Homeowner Returns To Find Bad Guy In The House — Has To Creep In To Get His Own Pistol… Why We Carry Everywhere, Everyday


YORK COUNTY, SOUTH CAROLINA — A York County man returned home to find his garage door open and his back door unlocked. He figured out quick that there was probably somebody in his home that he didn’t want to be there. Unfortunately for him, his pistol was in his house.

According to WBTV News, the homeowner crept into his own home and cautiously retrieved his pistol before confronting the intruder. When the intruder detected him, he chased the homeowner into his own backyard. When the homeowner saw the suspect reach into his waistline, he used his own gun to fire up to 16 rounds at the bad guy.

The bad guy fled into the woods and it is unknown at this time whether or not he was hit. If somebody finds a body 500-800 yards into the woods in a few months, I think we’ll know the answer to this one.

Bad guys don’t immediately drop when hit with a bullet. In fact, if covering these types of home invasion and defensive gun use situations has taught us anything, it’s that they immediately flee regardless of whether or not they’re hit. That’s because of adrenaline and the “fight or flight” mechanism that kicks in.

This dude could have been hit any number of times or not at all. We won’t likely know until either somebody shows up at a local medical center with three gunshot wounds or some hiker or hunter stumbles upon a dead body.

In either case, let’s focus in on the part of this story that’s troubling: a homeowner having to sneak into his own home to retrieve a firearm to fight the guy who’s already inside.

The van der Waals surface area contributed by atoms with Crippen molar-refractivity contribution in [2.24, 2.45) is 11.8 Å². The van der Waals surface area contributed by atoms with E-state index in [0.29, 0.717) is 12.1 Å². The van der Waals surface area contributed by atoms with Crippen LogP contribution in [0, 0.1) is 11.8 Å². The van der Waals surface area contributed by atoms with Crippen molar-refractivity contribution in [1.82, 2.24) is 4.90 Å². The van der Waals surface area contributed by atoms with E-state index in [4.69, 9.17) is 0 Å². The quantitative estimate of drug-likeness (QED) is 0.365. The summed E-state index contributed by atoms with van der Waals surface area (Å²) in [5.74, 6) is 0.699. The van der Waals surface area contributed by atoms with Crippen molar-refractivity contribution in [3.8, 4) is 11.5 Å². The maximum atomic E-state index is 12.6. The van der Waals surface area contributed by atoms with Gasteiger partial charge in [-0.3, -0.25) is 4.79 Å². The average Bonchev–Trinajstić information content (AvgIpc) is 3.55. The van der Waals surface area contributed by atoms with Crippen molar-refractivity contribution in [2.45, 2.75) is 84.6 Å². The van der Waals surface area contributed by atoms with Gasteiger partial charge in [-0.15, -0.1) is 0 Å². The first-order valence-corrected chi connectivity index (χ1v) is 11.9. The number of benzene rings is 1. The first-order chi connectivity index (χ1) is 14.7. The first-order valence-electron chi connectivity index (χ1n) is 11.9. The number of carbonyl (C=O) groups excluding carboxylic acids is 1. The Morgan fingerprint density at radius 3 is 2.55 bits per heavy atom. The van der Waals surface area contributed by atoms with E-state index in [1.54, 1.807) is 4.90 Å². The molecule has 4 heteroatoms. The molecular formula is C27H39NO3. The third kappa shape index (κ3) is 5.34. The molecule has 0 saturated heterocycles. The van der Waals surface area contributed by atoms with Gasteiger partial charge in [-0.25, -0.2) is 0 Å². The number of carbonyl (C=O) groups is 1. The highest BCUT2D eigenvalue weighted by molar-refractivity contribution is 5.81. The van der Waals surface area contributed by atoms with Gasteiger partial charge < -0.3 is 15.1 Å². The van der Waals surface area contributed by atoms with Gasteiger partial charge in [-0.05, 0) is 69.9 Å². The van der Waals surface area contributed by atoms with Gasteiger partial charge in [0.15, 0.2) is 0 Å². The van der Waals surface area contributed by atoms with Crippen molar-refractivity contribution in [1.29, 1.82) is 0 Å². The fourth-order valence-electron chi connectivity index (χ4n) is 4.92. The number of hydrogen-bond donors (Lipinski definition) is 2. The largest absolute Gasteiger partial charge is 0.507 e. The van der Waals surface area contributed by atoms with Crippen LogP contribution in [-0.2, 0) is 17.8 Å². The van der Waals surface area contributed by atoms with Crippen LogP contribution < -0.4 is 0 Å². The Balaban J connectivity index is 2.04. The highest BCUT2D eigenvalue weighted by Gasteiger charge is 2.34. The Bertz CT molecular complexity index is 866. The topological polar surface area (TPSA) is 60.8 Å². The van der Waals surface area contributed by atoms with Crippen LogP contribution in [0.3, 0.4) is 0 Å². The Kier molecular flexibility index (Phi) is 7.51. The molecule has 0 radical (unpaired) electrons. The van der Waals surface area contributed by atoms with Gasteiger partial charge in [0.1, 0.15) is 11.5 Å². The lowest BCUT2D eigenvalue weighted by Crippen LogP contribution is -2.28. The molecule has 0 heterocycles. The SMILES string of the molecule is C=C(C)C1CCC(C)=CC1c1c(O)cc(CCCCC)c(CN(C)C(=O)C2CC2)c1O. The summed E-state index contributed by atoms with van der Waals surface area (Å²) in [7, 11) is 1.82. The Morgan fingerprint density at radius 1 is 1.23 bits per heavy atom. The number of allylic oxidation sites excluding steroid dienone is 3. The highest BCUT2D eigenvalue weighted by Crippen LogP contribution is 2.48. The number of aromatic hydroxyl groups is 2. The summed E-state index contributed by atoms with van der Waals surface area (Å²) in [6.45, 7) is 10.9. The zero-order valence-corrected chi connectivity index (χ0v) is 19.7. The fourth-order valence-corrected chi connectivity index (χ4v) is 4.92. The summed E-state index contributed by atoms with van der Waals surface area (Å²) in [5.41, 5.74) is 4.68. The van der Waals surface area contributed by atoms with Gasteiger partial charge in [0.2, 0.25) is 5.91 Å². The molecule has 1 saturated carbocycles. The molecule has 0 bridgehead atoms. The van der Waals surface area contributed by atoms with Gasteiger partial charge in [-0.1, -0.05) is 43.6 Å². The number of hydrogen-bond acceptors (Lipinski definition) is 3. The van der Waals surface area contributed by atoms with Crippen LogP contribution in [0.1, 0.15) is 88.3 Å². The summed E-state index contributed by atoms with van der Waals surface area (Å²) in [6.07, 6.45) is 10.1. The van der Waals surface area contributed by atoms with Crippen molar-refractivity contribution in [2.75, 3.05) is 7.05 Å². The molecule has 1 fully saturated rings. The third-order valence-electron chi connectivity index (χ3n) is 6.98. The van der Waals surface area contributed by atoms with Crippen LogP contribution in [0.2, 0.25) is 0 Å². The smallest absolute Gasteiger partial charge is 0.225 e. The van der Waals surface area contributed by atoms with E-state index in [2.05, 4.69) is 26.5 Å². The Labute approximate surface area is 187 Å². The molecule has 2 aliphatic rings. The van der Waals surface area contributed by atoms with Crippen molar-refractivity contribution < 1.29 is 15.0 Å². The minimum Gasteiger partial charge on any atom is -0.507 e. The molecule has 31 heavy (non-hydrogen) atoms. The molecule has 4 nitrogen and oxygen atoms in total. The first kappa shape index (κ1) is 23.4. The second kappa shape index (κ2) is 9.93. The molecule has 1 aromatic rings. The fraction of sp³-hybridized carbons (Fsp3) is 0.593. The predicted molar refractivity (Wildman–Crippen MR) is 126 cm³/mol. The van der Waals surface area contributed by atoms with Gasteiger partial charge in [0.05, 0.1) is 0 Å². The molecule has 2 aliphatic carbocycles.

If this was the scenario I was faced with, I’d call the cops and stand back. Not only do I not know if the bad guy is armed, I know that he could potentially have access to my own firearms. That’s when I’d stay back and let the police work this one out. It’s already too risky.

But let’s get out of the armchair for a second and look at a second piece of this puzzle. If this homeowner had a gun on him or in his car, he wouldn’t have to creep into his own home to retrieve one. That’s a simple piece of the puzzle that ALL of us can solve by carrying a handgun every single day, everywhere we go. Whether locked up in the car or, better yet, physically attached to us, that handgun enables us to protect ourselves, our family, and our property.

The smoothest answer to this problem is carrying a handgun. Ask yourself: do you want to have to creep into your own home and hope a potentially armed bad guy doesn’t find out? You tell us. The comments section is right down below.

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About the Author

GH is a Marine Corps veteran of Operation Iraqi Freedom and has served as a defense contractor in Afghanistan in support of Operation Enduring Freedom. His daily concealed carry handgun is a Glock 26 in a Lenwood Holsters Specter IWB or his Sig Sauer SP2022 in a Dara Holsters Appendix IWB holster.

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